The English Works of Roger Ascham: Preceptor to Queen Elizabeth (Google eBook)

Front Cover
White, Cochrane, 1815 - Archery - 391 pages
1 Review
  

What people are saying - Write a review

User Review - Flag as inappropriate

essential reading, from an observer in 'flat English' language at a time when world affairs centered in and around Vienna and were essentially continental.
Quoted as first liner in a fascinating
book on Anglo-French Entente under le Grand Toy, Louis XIV and the Merry Monarch, Charles II.
Full of candor, at a time when the political discourse was still amenable to compromise and chivalry, gallantry, so Ascham's remarks letters oin the Habsburg Empire, hence to Metternich and his pickup by Henry Kissinger - show the long ptrocxessof diplomacy that is not necessarily mad policy.
Charles-E,. Reesink
 

Common terms and phrases

Popular passages

Page 49 - Eighth, by the grace of God King of England, France, and Ireland, Defender of the Faith, and of the Church of England, and also of Ireland, in earth the supreme head...
Page 217 - After salutation and duty done, with some other talk, I asked her why she would lose such pastime in the park? Smiling she answered me, ' I wist all their sport in the park is but a shadow to that pleasure that I find in Plato. Alas I good folk, they never felt what true pleasure meant.
Page 197 - ... taught him before. After this, the child must take a paper book, and sitting in some place, where no man shall prompt him, by himself, let him translate into English his former lesson. Then showing it to his master, let the master take from him his Latin book, and pausing an hour at the least, then let the child translate his own English into Latin again in another paper book. When the child bringeth it turned into Latin, the master must compare it with Tully's book, and lay them both together;...
Page 328 - Aurum per medios ire satellites et perrumpere amat saxa potentius ictu fulmineo: concidit auguris Argivi domus, ob lucrum demersa exitio; diffidit urbium portas vir Macedo et subruit aemulos reges muneribus; munera navium saevos inlaqueant duces.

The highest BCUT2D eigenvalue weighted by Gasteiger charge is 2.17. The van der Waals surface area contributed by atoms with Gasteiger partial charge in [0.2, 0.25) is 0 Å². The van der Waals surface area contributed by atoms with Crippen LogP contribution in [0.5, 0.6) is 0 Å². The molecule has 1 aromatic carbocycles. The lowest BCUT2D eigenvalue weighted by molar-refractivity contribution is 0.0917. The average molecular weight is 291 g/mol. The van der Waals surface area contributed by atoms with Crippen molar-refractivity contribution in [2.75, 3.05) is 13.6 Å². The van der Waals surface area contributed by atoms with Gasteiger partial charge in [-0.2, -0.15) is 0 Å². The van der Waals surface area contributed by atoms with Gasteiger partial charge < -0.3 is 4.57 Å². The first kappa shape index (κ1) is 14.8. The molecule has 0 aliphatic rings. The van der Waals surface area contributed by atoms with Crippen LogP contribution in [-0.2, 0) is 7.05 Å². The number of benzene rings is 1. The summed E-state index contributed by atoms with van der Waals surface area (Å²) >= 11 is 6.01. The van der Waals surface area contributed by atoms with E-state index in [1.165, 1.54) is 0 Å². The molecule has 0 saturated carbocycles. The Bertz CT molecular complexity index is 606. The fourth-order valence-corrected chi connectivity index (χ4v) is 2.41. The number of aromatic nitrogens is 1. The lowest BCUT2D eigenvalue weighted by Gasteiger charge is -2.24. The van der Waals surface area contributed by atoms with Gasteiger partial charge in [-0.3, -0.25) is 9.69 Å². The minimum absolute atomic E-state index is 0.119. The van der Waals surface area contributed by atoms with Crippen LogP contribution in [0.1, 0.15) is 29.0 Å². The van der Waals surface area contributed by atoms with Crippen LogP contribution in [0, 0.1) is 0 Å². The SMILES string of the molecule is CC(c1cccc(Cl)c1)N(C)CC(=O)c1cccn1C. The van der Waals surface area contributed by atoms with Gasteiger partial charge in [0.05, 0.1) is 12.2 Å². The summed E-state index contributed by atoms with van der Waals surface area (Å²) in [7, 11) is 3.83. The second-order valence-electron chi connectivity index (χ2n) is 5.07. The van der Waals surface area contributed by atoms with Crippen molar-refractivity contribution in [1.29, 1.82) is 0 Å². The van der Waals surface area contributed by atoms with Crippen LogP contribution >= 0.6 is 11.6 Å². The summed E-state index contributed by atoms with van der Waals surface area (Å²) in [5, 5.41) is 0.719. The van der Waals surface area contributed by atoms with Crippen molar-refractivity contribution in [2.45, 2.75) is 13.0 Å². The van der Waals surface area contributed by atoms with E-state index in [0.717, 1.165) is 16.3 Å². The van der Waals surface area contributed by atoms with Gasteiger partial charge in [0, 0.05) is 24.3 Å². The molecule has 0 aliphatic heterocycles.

Page 206 - And it is pity, that commonly more care is had, yea and that among very wise men, to find out rather a cun» ning man for their horse, than a cunning man for their children. They say nay in word, but they do so in deed : for to the one they will gladly give a stipend of two hundred crowns by the year, and loth to offer to the other two hundred shillings.
Page 208 - Is he, that is apt by goodness of wit, and appliable by readiness of will, to learning, having all other qualities of the mind and parts of the body, that must another day serve learning...
Page 237 - ... the fancy that many young gentlemen of England have to travel abroad, and namely to lead a long life in Italy. His request, both for his authority and good will toward me, was a sufficient commandment unto me to satisfy his pleasure with uttering plainly my opinion in that matter. "Sir...
Page 216 - Her parents, the duke and the duchess, with all the household, gentlemen and gentlewomen, were hunting in the park. I found her in her chamber reading...
Page 233 - I wis, than three years' travel abroad spent in Italy. And I marvel this book is no more read in the court than it is, seeing it is so well translated into English by a worthy gentleman, Sir Thomas Hoby, who was many ways well furnished with learning and very expert in knowledge of divers tongues.
Page 221 - But Nobility, governed by learning and wisdom, is indeed most like a fair ship, having tide and wind at will, under the rule of a skilful master ; when contrariwise, a ship carried, yea with the highest tide and greatest wind, lacking a skilful master, most commonly doth either sink itself upon sands, or break itself upon rocks.

Bibliographic information